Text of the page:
Herries was living with a young ruffian from the streets, young
enough to be her son.

'You must get rid of them all and at once,' said Mrs. Weston, 'or
you won't have a friend left in London, darling.'

Left to herself, Sonia Herries did what she had not done for years,
she burst into tears. What had happened to her? Not only had her
will and determination gone but she felt most unwell. Her heart
was bad again; she could not sleep; the house, too, was tumbling to
pieces. There was dust over everything. How was she ever to
replace Rose? She was living in some horrible nightmare. This
dreadful handsome young man seemed to have some authority over her.
Yet he did not threaten her. All he did was to smile. Nor was she
in the very least in love with him. This must come to an end or
she would be lost.

Two days later, at tea-time, her opportunity arrived. Mr. and Mrs.
Edwards had called to see how Ada was; Ada was downstairs at last,
very weak and pale. Henry Abbott was there, also the baby. Sonia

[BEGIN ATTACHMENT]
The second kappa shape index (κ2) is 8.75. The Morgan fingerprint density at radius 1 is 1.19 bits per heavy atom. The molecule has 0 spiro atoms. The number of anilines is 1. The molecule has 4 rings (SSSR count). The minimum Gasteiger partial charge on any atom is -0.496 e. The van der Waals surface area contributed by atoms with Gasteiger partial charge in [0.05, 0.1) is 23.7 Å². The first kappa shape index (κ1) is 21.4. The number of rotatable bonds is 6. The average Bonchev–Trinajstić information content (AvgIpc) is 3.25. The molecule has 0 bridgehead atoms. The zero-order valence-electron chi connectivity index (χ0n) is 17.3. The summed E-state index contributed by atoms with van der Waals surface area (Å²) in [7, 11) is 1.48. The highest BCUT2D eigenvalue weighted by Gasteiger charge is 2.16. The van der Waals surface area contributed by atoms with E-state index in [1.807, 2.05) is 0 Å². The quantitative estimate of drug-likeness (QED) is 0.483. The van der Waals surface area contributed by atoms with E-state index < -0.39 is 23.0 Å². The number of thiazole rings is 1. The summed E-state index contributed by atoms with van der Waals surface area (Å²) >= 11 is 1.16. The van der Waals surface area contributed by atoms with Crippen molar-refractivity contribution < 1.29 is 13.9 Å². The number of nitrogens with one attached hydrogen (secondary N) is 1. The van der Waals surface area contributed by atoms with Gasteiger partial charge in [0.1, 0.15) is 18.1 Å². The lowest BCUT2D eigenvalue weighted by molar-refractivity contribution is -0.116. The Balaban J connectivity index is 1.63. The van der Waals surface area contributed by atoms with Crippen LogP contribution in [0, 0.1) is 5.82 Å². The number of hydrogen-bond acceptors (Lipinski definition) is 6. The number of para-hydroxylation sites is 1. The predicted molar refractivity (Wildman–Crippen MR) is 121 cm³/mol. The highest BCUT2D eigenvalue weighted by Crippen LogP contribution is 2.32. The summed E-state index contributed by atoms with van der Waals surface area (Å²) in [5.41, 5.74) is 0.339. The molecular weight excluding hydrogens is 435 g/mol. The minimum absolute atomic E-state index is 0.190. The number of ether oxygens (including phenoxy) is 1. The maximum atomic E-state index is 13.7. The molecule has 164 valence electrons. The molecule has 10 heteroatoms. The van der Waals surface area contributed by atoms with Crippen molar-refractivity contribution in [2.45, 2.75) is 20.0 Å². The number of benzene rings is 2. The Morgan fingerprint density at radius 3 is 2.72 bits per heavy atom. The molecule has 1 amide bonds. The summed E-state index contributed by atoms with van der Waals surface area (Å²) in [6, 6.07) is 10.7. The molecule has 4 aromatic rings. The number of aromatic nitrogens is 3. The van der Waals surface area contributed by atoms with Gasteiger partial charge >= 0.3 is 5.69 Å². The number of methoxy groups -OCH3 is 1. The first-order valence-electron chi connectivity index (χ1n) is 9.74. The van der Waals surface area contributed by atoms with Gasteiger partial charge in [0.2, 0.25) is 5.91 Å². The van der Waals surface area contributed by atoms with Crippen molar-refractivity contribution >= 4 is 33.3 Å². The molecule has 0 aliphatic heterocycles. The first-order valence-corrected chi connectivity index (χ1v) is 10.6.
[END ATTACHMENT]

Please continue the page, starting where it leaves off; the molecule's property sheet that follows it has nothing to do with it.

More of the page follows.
Herries, although she was feeling dreadfully unwell, addressed them
all with vigour. She especially addressed the sharp-nosed Mrs.
Edwards.

'You must understand,' she said. 'I don't want to be unkind, but I
have my own life to consider. I am a very busy woman, and this has
all been forced on me. I don't want to seem brutal. I'm glad to
have been of some assistance to you, but I think Mrs. Abbott is
well enough to go home now--and I wish you all good night.'

'I am sure,' said Mrs. Edwards, looking up at her from the sofa,
'that you've been kindness itself, Miss Herries. Ada recognises
it, I'm sure. But to move her now would be to kill her, that's
all. Any movement and she'll drop at your feet.'

'We have nowhere to go,' said Henry Abbott.

'But Mrs. Edwards--' began Miss Herries, her anger rising.

'We have only two rooms,' said Mrs. Edwards quietly. 'I'm sorry,
but just now, what with my husband coughing all night--'

'Oh, but this is monstrous!' Miss Herries cried. 'I have had
enough of this. I have been generous to a degree--'

'What about my pay,' said Henry, 'for all these weeks?'

'Pay! Why, of course--' Miss Herries began. Then she stopped.
She realised several things. She realised that she was alone in
the house, the cook having departed that afternoon. She realised
that none of them had moved. She realised that her 'things'--the
Sickert, the Utrillo, the sofa--were alive with apprehension. She